February 1999

The Moody Blues - Question of Balance
Mobile Fidelity UDCD 737
Originally released: 1970
Remaster released: 1998

by Greg Smith

Original Quality **1/2
Remaster Quality ***

[Reviewed on Gold CD]"Question" started out as two songs, one fast, one slow. Moody Blues songwriter Justin Hayward wasn't particularly happy with either one, apparently, but the combination has become one of the group's most popular tunes. I have this recurring vision of Hayward starring in a commercial where he's struggling at composing one night. While working on the duo of melodies and having a drink, he has a revelation, bangs his beer can on his guitar, and combines the two songs into one. Despite all the ideas like this one I present, I have yet to convince Anheuser-Busch that they should provide me with free beer in return for working on their advertising campaigns. After DAS hooks me up with his friends at Molson, they'll be sorry.

[Hiccup] Where was I? Oh, yeah, listening to the new release of A Question of Balance from Mobile Fidelity. While "Question" appears on a number of Moody hits collections, they seem to re-record the song every time. So I grabbed the original CD release [Decca/Threshold 820 211-2] and started listening. Note that Decca has remastered this one themselves as well back in '97, but I haven't heard that version myself yet.


  • Decca: For a 1970 recording and an old CD, this is surprisingly clean. A rare well-defined acoustic guitar and solid bass round out a much better-sounding song than you'd normally expect just looking at the release date.
  • MoFi: There's much more high-frequency detail on this one, with an enormous improvement in the sense of recording space. The big bass note at 2:20 is solidified a bit, but overall the already ample low-end isn't improved all that much.

"How Is It (We Are Here)"

  • Decca: Compared with the previous song, there's a big improvement in how the lead vocals sound here, with well-rendered reverberation.
  • MoFi: Minor refinements include somewhat more precise percussion.

"Don't You Feel Small"

  • Decca: It's compressed more than earlier tracks; hard to get excited about this song with the old disc.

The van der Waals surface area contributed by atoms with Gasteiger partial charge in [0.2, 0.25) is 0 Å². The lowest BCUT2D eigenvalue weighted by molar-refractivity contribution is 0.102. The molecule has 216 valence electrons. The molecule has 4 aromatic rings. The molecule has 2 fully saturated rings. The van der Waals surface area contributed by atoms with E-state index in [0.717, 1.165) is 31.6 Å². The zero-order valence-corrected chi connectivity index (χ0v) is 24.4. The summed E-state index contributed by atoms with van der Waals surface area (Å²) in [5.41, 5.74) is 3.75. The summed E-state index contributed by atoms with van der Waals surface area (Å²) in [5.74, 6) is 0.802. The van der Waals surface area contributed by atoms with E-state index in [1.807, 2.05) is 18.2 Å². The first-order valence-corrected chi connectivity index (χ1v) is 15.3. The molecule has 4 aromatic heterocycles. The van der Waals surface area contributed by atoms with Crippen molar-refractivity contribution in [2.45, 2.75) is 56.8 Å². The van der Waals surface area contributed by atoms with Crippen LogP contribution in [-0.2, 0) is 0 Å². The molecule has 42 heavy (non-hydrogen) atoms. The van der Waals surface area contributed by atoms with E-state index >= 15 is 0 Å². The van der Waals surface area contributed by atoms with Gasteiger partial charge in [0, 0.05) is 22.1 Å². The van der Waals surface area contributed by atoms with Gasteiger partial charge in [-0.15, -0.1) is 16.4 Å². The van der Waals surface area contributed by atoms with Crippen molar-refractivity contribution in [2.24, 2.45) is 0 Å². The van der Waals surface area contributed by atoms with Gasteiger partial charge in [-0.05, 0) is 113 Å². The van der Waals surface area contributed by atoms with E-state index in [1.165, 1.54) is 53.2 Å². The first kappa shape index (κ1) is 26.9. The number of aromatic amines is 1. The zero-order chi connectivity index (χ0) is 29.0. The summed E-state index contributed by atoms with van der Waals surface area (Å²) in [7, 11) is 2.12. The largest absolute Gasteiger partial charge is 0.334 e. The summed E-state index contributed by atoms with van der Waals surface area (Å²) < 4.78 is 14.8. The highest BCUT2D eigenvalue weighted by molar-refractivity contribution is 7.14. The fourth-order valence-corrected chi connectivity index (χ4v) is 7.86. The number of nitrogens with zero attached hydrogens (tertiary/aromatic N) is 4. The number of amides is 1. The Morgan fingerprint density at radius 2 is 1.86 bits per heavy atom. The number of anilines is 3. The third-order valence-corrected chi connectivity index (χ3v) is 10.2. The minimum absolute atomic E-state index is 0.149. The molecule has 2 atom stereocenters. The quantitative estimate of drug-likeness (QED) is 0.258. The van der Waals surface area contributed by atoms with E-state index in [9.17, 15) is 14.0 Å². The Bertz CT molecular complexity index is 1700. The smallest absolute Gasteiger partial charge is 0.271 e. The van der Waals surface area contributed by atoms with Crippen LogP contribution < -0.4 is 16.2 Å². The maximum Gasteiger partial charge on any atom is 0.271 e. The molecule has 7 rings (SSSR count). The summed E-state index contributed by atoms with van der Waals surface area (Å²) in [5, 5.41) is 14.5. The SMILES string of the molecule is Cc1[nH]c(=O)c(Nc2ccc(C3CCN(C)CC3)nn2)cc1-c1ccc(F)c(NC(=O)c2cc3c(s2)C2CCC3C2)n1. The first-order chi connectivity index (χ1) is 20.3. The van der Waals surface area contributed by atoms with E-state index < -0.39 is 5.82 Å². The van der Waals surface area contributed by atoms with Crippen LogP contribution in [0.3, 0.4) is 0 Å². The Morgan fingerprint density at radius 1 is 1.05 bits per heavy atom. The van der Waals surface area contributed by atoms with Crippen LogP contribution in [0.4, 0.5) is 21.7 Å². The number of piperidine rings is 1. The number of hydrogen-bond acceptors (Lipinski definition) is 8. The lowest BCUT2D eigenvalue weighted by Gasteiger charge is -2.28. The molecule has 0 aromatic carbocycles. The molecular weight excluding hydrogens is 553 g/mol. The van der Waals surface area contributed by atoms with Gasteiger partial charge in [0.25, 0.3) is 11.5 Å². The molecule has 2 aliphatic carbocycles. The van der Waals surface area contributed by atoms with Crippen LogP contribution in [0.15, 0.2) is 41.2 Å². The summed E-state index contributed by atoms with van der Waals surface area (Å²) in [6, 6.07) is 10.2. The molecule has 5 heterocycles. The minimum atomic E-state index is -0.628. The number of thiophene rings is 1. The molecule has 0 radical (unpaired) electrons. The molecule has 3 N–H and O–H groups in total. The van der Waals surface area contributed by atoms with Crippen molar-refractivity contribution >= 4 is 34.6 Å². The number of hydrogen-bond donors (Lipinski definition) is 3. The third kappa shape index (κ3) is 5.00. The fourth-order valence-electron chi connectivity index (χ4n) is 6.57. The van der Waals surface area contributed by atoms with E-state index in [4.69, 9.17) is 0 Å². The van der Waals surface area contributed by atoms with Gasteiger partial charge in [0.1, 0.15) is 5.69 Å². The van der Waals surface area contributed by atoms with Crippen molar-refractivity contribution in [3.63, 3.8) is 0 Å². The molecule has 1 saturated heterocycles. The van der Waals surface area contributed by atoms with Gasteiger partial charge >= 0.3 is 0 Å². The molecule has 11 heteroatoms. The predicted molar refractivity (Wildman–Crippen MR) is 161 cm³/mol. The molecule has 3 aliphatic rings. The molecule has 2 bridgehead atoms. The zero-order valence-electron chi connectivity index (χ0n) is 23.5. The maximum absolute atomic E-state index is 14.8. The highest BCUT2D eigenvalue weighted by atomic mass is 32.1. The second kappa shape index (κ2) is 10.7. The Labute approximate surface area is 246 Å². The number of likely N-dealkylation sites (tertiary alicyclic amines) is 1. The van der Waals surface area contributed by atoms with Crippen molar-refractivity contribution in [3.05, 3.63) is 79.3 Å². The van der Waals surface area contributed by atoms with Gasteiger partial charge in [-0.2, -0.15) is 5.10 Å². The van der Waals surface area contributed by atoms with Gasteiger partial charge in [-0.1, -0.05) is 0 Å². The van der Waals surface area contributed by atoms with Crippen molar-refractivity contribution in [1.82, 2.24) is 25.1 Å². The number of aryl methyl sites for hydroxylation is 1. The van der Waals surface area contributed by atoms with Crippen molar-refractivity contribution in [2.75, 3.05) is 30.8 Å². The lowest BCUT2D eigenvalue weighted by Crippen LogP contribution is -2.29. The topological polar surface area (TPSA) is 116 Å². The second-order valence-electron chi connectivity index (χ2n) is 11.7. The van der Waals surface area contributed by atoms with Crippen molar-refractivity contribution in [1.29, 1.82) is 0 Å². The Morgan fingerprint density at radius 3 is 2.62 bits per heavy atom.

• MoFi: The breathy, distant, ethereal vocals really shine through on this remastered disc. You can hear all the individual singers far more distinctly.

"The Balance"

  • Decca: This one is somewhat noisy, and something in the recording or mastering chain makes vocals like "Just open your eyes" sound overdriven.
  • MoFi: Interestingly, there's even more hiss and noise on the remaster. While it was only obvious during the quiet opening on the original, this version lets you pick it out at several points during the song. But what you get in return is much clearer high frequencies that lead to a more enjoyable focus. The vocals are still a touch sibilant, but they're better.

The already complete liner notes of the Decca release are supplemented by Mobile Fidelity with a four-page band interview conducted by John Reed in 1997. The discussion of the album's context is rather interesting.

I didn't say a whole lot about the remastering of A Question of Balance because it's somewhat subtle. Decca's old CD holds up shockingly well when compared directly against the recent Mobile Fidelity remastering. I found the subjective improvements less compelling than that I noted when looking at Long Distance Voyager. Still, both audiophiles and Moody Blues collectors should find something like to like about this latest release. What I'd really like to see Mobile Fidelity take on now that they've finished with the "classic seven" titles from the Moodies is the excellent Hayward/Lodge collaboration Blue Jays. Now that's an abysmal-sounding CD. Those who don't upgrade their old copies of A Question of Balance will be missing out on having the best available sound quality, but the original disc is still a satisfying listen.